Nevertheless, other psychic distance stimuli do still play a significant role.
Finally, Dow and Karunaratna (2006) also stressed Shenkar's (2001) 'the assumption of equivalence,' where it is inappropriate and unjustified to assume that all factors contribute equally to the overall psychic distance construct. Examples of this were Kogut and Singh's (1988) methodology for combining Hofstede's cultural dimensions and Barkema and Vermeulen's (1997) results. They showed that, for their sample population, the apparent relationship between a composite measure of Hofstede's cultural dimensions and international joint venture survival is driven entirely by only three of the five dimensions. The importance of various factors cannot be determined in isolation from appropriate dependent variables. The weighting of the various factors needs to be determined empirically, in concert with the dependent variable(s).
Conway and Swift (2000, p. 1391) looked at psychic distance from a different parameter based on this need for variables, specifically with relationship marketing (RM). Their paper outlined why, when working in the international rather than the domestic environment, the success of a relationship marketing strategy is heavily dependent on levels of psychic distance. At the different stages of relationship development, different variables of psychic distance assume relatively greater levels of importance. They suggested that a positive relationship exists between the level of psychic distance between the parties concerned and the financial and psychological investment that is normally needed to develop a successful RM strategy: the higher the level of psychic distance, the greater the "effort" required. Empirically proving such a relationship would suggest that the constituent variables of psychic distance should be important factors in impacting the development of international regional marketing strategies.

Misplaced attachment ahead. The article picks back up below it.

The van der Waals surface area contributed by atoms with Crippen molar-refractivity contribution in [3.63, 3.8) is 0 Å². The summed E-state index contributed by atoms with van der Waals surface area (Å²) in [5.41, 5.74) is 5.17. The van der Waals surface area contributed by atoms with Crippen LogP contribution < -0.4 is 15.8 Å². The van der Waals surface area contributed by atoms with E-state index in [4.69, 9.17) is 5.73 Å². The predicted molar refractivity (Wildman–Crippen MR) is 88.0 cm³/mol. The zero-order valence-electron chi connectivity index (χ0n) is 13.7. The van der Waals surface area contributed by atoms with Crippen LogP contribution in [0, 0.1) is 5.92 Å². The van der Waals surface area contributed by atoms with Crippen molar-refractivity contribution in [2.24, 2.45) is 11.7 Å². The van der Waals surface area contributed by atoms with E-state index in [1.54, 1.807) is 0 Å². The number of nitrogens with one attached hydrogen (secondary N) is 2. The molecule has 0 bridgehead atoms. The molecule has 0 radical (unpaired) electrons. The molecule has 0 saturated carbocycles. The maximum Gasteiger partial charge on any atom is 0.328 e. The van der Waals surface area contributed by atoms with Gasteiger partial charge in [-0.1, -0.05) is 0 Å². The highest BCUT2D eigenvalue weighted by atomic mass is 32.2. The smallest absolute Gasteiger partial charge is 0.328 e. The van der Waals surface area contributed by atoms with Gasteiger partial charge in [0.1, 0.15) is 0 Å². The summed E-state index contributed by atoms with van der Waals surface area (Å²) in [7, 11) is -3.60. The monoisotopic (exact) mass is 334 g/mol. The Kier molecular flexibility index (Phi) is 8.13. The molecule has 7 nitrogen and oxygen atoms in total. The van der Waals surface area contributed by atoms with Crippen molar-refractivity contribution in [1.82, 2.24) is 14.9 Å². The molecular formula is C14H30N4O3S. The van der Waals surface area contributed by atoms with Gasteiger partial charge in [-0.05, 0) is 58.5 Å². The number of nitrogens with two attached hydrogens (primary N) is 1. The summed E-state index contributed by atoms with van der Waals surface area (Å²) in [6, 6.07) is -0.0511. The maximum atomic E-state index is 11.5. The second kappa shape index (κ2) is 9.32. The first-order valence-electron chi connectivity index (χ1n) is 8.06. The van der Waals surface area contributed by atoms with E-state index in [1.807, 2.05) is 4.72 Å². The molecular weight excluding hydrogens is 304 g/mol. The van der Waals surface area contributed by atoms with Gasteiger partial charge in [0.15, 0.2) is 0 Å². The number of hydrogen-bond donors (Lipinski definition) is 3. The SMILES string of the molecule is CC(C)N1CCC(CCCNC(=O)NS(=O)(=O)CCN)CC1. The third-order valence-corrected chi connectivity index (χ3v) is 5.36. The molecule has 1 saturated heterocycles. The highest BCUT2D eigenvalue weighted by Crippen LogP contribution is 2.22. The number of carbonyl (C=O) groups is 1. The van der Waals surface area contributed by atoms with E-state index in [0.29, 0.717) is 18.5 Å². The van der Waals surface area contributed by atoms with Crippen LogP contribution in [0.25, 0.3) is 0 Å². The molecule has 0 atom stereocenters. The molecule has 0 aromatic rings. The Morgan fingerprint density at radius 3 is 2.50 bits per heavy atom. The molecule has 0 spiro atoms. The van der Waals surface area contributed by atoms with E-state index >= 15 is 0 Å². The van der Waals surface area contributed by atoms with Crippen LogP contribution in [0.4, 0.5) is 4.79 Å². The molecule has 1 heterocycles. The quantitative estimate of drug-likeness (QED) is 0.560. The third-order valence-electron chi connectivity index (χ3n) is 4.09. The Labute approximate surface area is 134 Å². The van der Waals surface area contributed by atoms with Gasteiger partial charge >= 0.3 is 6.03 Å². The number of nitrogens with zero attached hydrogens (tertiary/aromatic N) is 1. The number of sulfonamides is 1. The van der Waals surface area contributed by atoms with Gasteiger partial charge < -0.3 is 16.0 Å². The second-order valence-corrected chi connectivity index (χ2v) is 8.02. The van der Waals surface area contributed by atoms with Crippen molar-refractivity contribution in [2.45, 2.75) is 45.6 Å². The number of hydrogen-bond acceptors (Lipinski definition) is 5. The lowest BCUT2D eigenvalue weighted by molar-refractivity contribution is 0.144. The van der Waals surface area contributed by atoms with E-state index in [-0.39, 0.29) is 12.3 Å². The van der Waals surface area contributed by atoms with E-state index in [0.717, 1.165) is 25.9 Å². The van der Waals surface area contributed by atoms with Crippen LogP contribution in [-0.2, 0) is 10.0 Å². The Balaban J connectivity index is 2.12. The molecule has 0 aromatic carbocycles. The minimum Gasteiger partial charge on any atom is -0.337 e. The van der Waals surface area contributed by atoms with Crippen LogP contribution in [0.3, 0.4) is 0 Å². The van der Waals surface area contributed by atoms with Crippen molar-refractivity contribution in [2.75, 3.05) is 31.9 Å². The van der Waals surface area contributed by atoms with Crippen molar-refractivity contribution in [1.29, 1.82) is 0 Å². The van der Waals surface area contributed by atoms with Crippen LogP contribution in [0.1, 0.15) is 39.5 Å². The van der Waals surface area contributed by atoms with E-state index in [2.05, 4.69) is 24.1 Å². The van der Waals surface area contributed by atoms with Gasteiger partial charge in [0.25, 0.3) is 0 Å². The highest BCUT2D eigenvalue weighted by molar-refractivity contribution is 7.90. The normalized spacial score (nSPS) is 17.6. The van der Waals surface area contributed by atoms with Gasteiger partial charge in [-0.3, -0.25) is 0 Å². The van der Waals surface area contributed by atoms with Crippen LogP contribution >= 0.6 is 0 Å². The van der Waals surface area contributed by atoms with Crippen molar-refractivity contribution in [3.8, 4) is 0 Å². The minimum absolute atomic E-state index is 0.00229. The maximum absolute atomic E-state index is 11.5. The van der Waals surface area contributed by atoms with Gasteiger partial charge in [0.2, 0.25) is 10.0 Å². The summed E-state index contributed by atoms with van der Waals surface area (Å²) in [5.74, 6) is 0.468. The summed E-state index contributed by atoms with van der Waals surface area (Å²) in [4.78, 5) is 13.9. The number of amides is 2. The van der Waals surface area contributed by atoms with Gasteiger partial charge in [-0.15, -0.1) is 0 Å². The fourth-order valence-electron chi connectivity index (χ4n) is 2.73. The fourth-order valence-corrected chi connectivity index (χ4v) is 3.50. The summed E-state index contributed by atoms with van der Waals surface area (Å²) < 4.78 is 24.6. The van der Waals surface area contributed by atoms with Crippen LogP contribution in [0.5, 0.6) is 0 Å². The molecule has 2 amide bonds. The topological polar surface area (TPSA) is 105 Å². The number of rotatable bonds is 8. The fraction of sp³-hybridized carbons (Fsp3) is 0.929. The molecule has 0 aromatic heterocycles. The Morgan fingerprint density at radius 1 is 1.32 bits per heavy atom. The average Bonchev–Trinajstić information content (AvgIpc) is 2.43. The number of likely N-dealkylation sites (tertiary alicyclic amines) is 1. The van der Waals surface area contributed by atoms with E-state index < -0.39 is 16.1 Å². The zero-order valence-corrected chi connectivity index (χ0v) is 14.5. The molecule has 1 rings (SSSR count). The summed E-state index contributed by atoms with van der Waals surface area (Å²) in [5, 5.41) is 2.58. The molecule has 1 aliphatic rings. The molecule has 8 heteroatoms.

RM consists of organizations collecting information about their customers and then determining with whom they can best develop a dialogue; it gives buyers and sellers the opportunity to team together in problem solving ventures, reducing the pressures on the buyer. Rather than employing market share as a measure of marketing success, this approach uses customer retention (Gronroos, 1996; Gummesson, 1994). Morgan and Hunt (1994, p. 22) defined RM as: "Relationship marketing refers to all marketing activities directed toward establishing, developing and maintaining successful relational exchanges."
On the other hand, recent research has suggested that certain variables may make a relationship marketing less attractive (Sharland, 1997). For example, the costs incurred in the development and implementation of a relationship marketing strategy (Nevin, 1995), the degree to which the relationship improves competitive advantage (Day, 1995) and the impact of alternative sources of supply. When such alternatives do not exist, buyers feel more positive about the relationship regarding value and expected length (Sharland, 1997).